22. October 2010 08:33
Silverlight generally tries to make programming easier, and most of the time does pretty well doing so. The drawback of this sometimes is that when you want to create a more complex, not so common scenario, you may run into issues that really are not obvious. Sometimes, hidden deep behind the scenes of a simple programming model, unexpected things may happen that can give you a lot of headache when you dare to wander from the path.
WCF in particular is such a case where really a lot of the complex details are concealed from you, and when you read about the following you'll probably be surprised by some of the mechanics that happen when you do a seemingly simple web service call. More...
19. October 2010 14:34
This is not a post about a particular technical problem. It's about how I manage to get my work done. People actually ask me this question, and since I have put quite some thought into how to structure my day, I thought: "Why not share this with everybody else?" That is why you're reading this. Maybe it helps you too, or at least makes you think about the way you work, to improve your efficiency. Here we go.
A decade ago, a series of remarkable posts by Joel Spolsky fascinated me. He was writing about what he called "the zone", and from my perspective hit the nail on the head with every word he wrote. Until then, I had never thought about this phenomenon, let alone given it a name. Being in the zone is a state of full concentration, when you work most efficiently. Sometimes people are able to get sucked into this so deeply that they lose track of time and even forget to eat or leave work. When they finally realize that it's 3am, they have finished a tremendous amount of work and don't feel exhausted at all (of course they might be in the next morning or an hour later though). Every programmer who has experienced this will tell you that it's an incredible feeling of elation. More...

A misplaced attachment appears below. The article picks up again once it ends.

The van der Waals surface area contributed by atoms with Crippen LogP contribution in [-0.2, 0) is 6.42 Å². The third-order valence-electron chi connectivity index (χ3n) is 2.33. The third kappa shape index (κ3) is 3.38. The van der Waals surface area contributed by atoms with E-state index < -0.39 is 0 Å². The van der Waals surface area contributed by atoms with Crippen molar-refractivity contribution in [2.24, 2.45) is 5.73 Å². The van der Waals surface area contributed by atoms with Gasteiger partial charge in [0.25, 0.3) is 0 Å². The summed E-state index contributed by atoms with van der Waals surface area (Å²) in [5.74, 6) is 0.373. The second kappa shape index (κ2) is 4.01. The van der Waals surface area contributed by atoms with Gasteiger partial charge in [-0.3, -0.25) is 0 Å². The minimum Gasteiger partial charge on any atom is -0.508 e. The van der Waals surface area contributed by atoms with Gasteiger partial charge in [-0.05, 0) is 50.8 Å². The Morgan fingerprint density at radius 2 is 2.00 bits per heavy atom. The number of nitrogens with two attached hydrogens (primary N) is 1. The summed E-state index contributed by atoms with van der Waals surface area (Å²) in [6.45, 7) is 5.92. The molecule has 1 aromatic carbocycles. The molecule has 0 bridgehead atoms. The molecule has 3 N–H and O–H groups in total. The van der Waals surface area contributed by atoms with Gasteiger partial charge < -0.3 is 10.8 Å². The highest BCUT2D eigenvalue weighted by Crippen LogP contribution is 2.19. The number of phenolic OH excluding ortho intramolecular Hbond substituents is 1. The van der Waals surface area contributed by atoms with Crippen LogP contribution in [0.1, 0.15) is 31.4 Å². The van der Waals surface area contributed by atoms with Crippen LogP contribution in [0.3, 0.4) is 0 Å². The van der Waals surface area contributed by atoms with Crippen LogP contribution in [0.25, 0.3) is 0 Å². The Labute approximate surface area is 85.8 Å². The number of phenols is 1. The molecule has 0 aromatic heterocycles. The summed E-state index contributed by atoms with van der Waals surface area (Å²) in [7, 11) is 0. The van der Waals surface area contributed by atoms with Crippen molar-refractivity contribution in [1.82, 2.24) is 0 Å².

1. October 2010 10:58
Sometimes, achieving simple things can be really hard. For example, when you want to know the screen resolution in a Silverlight out-of-browser application. In a full .NET application, this comes down to few lines of code, because there is a Screen class in the System.Windows.Forms namespace that provides all that information:
foreach (var screen in Screen.AllScreens)
Rectangle bounds = screen.Bounds;
Debug.WriteLine(bounds.Width + "x" + bounds.Height);
In Silverlight however, there is no such class. How do you get the screen resolution then? More...